Do you ever feel overwhelmed, out of control, unable to make simple decisions, grasping to control anything because everything is out of spinning out of control in your life? Unfortunately, this feeling is not new to me. Being a husband, dad, business owner etc.. takes a ton of thought and energy. I sometimes feel like I suck equally at everything because I'm not good at anything. This is mainly because I lose my priorities. If you don't learn how to balance life or thoughts especially.. they can make you feel like they are smothering you. I wanted to share my thoughts on this as I think some of you may be able to relate.
When I feel like am trying to control everything and I'm overwhelmed its time for me to think small. I moved to Oklahoma 15 years ago from southern CA. I missed In-n-out, and "The Hat" pastrami sandwiches, the LA lifestyle, and that's about it.. or so I thought. I really missed surfing, and honestly, I didn't know why because I am a horrible surfer, in the surfing world anyways. After I received a hambord classic skateboard for my birthday I realized what it was.
Surfing made me feel small.
Not necessarily in stature, but in the priority in the world. And this is a wonderful thing. Imagine sitting on a little floating board and looking out in the vast ocean and you see nothing but horizon and water. All of a sudden this dolphin swims by you, and you pray it's not a shark. You realize that you're really insignificant to your surroundings as you spring your legs on top of your styrofoam board giving you a false sense of safety. As you look back towards the horizon, a rising mound of water comes creeping towards you from the abyss.
You turn and face the land and begin to paddle your little arms as fast as you can. The mound quickly lifts you up to the top so you are looking down on what seems like a two-story fall. You slowly try and stand up and... smash! You crash headfirst into the concrete feeling water and begin flipping and twisting underwater for what seems like minutes.
When you finally stop, you begin frantically swimming to the surface only to realize that you're now hitting the bottom with your hand. Well, "crap" (there's a good chance my mind says something else here) you say to yourself and begin swimming towards the surface. You finally break through the water a take a huge gasping breath and smash... The next wave breaks right on top of your head feeling like someone dropped a Volkswagen bug directly on you. That cycle can happen a few times if you happen to time it wonderfully like I seem to do.
Finally, you are close enough into shore to realize that it's time to stand up, slowly walk your exhausted body in the sand and eat a bologna and miracle whip sandwich (don't judge).
This was the defeated feeling I had towards surfing for around a year, until that day.. That wonderful day where I looked down on that water below, I quickly grabbed the sides of my board, sprung to my feet and raced down the face of that wave. As I was being pushed on top of that water, I saw the wall of that wave right next to me. I touched it slowly with my fingertips and I could just feel the beautiful massive power in it. At this time, I felt an indescribable deep joy, not only with the sense of accomplishment that I had; but just a contentment and happiness in life. I felt... "this is what it's for". Nothing else mattered, nor will ever matter. That moment was all that ever mattered. It is the feeling that I have always chased in life after that day.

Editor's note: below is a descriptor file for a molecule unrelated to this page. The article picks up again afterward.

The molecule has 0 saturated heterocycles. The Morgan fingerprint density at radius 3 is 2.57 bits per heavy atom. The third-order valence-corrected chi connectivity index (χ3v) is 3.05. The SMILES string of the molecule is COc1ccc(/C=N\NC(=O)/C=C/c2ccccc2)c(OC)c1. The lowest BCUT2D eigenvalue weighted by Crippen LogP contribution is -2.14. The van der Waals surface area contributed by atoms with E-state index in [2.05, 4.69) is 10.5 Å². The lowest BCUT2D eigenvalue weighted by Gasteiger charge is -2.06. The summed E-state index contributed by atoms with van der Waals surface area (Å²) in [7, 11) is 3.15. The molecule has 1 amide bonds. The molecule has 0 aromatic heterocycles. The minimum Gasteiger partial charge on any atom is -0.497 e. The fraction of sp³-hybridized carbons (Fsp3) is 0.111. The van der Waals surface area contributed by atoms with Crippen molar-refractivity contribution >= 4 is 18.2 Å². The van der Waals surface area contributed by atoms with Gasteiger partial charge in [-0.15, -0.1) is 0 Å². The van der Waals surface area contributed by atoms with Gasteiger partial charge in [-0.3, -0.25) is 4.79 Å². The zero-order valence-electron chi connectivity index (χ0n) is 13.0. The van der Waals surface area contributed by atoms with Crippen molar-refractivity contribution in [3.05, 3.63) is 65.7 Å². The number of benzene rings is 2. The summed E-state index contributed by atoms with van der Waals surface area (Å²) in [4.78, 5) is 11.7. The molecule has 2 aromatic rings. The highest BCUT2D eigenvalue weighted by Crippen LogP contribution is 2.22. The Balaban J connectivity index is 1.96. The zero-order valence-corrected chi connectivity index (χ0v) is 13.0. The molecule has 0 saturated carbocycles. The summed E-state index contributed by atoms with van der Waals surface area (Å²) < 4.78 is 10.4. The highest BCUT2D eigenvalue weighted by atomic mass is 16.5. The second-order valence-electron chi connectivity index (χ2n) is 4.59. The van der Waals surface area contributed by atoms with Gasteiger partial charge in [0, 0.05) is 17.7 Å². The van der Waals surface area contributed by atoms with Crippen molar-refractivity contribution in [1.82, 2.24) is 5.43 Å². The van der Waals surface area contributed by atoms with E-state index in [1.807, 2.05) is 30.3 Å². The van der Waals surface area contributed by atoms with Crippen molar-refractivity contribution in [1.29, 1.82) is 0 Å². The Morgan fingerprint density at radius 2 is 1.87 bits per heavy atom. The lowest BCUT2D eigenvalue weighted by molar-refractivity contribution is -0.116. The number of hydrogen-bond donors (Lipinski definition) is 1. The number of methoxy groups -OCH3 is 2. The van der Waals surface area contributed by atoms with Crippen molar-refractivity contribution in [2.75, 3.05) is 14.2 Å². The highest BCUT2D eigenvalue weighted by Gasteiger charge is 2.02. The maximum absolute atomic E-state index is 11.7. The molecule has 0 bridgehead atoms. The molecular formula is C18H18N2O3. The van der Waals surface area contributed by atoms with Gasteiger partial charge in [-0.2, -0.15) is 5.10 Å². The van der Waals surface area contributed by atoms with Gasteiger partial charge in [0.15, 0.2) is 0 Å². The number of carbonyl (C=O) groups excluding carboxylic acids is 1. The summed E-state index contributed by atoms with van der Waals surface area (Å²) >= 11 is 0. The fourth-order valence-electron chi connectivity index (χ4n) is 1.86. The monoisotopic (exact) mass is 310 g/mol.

A wave is this massive force that is uncontrollable to you as the surfer. It's just going to do what it does and you have no say in it. With a lot of practice, you finally get to a place where you can use its power for something useful to you. Surfing now is like a metaphor for life for me. The only way you get good at it is by going through it. You start out surfing in the whitewater (which is the wave after it has crashed and is going into the shore). Next, you attempt to paddle through the white water only to realize that you can't even make it passed the waves crashing against you. After you learn timing, navigating and technique there, you can start to begin to learn to surf. Then there's that ball game described above. You never get that day until you have gone through it all. You've gained strength, wisdom, failures, successes and a high ability to hold your breath.
Ever since that season in my life. That is my high that I will always chase. I realize that anything worth pursuing is going to be tough. I want to quit, I want to cuss, I am pissed half the time, but I realize that it's only a wave that I can't control, I just need to learn to ride it. I realize that the world is bigger than me, and my impact makes a significant difference to only a very few. However, those few will stick with me through everything and not get mad when I drop the ball. When I get overwhelmed, I make myself feel small. Now, I'll go ride my bike, or ride my skateboard "surfboard" because it reminds me that I can't control things, I just want to ride them out.